I was more taken by this novel than I had anticipated. The basic premise is that advertising sales star Josh receives a call on Friday afternoon that rushes him to the hospital where his wife has brought their infant son, Zack, complaining of vague but serious symptoms.According to his wife, Dori, the hospital screwed up, but the situation draws the attention of the Head of Pediatrics Dr. Stokes who starts the machinery on the social services monster against the couple.
I noticed that this debut novel by Rajaa Alsanea about the lives of Saudi women, who struggle to balance their lives between two worlds, has been picked up with alacrity by both university bookstore and other serious literary bookstore markets. I put “debut novel” in italics because we are always interested in discovering new voices and new visions and it sounds like this narrative qualifies. It also brought to mind a memoir I read about the love of literacy among women in Iran, Readng Lolita in Tehran, which helped me to love literature even more by appreciating the effort it can take sometimes to stay civilized.
City of Thieves is a great seller, but at this point I wonder if it will make the Times list. Viking should be happy with the sales. This is Benioff’s first novel with them, as The 25th Hour was published by Carroll & Graf, way back when, at the time it was critically praised by Ms. Kakutani, and turned into a fantastic movie, which was followed by his short story collection, When The Nines Roll Over, which struggled to find a wider audience upon it’s release, and sadly went overlooked.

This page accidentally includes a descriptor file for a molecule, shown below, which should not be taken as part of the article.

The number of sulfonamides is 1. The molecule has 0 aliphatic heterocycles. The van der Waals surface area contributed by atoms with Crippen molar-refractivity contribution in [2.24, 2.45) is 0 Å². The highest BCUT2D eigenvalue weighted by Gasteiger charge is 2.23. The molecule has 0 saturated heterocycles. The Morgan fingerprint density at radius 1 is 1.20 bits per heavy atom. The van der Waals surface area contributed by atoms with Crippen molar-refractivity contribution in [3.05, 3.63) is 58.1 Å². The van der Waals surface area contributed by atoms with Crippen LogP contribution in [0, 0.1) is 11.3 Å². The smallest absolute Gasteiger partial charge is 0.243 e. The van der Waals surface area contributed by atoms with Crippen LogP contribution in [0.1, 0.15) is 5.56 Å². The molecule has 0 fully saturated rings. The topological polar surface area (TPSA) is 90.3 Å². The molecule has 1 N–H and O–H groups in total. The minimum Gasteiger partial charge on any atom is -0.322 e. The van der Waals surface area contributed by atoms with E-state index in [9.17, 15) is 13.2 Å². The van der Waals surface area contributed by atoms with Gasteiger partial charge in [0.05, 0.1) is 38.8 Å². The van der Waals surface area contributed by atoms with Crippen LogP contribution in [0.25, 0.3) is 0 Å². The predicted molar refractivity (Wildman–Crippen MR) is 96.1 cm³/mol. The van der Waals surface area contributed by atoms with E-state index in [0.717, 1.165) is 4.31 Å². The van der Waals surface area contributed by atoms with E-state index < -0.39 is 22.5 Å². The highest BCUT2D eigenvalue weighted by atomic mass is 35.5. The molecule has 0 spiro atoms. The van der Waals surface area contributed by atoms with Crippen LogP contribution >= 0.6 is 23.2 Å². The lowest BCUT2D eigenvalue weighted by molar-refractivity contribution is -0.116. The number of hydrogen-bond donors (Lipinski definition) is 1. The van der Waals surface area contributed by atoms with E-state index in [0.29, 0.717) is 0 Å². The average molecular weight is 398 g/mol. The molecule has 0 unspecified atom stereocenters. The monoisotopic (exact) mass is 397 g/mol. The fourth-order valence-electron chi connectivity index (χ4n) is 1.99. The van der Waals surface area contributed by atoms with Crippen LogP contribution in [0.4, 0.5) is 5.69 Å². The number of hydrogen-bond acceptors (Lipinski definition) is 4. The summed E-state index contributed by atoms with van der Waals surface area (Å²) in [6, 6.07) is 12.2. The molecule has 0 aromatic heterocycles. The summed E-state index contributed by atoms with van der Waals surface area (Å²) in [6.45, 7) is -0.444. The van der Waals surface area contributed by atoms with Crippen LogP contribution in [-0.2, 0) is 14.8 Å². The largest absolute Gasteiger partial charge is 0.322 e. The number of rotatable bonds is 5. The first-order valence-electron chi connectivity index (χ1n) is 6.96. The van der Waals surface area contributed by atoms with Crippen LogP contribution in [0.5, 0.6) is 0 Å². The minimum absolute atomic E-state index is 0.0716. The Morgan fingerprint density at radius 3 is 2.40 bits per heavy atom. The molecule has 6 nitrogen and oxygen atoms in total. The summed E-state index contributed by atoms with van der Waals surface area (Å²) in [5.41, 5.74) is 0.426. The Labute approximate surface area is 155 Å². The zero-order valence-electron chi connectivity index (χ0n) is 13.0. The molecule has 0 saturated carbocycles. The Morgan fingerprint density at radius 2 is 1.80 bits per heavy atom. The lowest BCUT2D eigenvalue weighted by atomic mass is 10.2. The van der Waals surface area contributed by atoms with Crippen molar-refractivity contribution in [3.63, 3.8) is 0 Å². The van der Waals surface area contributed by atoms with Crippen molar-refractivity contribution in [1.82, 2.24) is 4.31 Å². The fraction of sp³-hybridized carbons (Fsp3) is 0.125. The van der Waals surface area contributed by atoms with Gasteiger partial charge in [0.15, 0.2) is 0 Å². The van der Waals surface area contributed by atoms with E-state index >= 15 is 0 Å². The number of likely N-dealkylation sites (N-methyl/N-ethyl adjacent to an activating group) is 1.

I want to start by discussing the characters. First, Dubus’ third person narrator pov shifts frequently, from character to character in each chapter such that we get insights into each characters thoughts. How well do you think that works? I know that House of Sand and Fog was acclaimed for the dual narration, but here he gets into a lot of characters heads and I’m not sure it works in every case.
The story unwinds gradually, with little forward action, but each report of the visit, and each childhood memory is a revelation that exposes their parents’ neglect and their own insecurities, but never reveals all. The exact nature of Richard’s malaise is undefined, as is the precise reason for his committal, and the real reason for J.D’s visit. J.D. imitates a scientist, trying to write cogent observation, but the unspoken in his report probably tells his psych professors as much about himself as his brother. He is lonesome and proud, sad and petty, but cannot express his emotions as clearly as his dissertation premise. His frustration spills out into his report.
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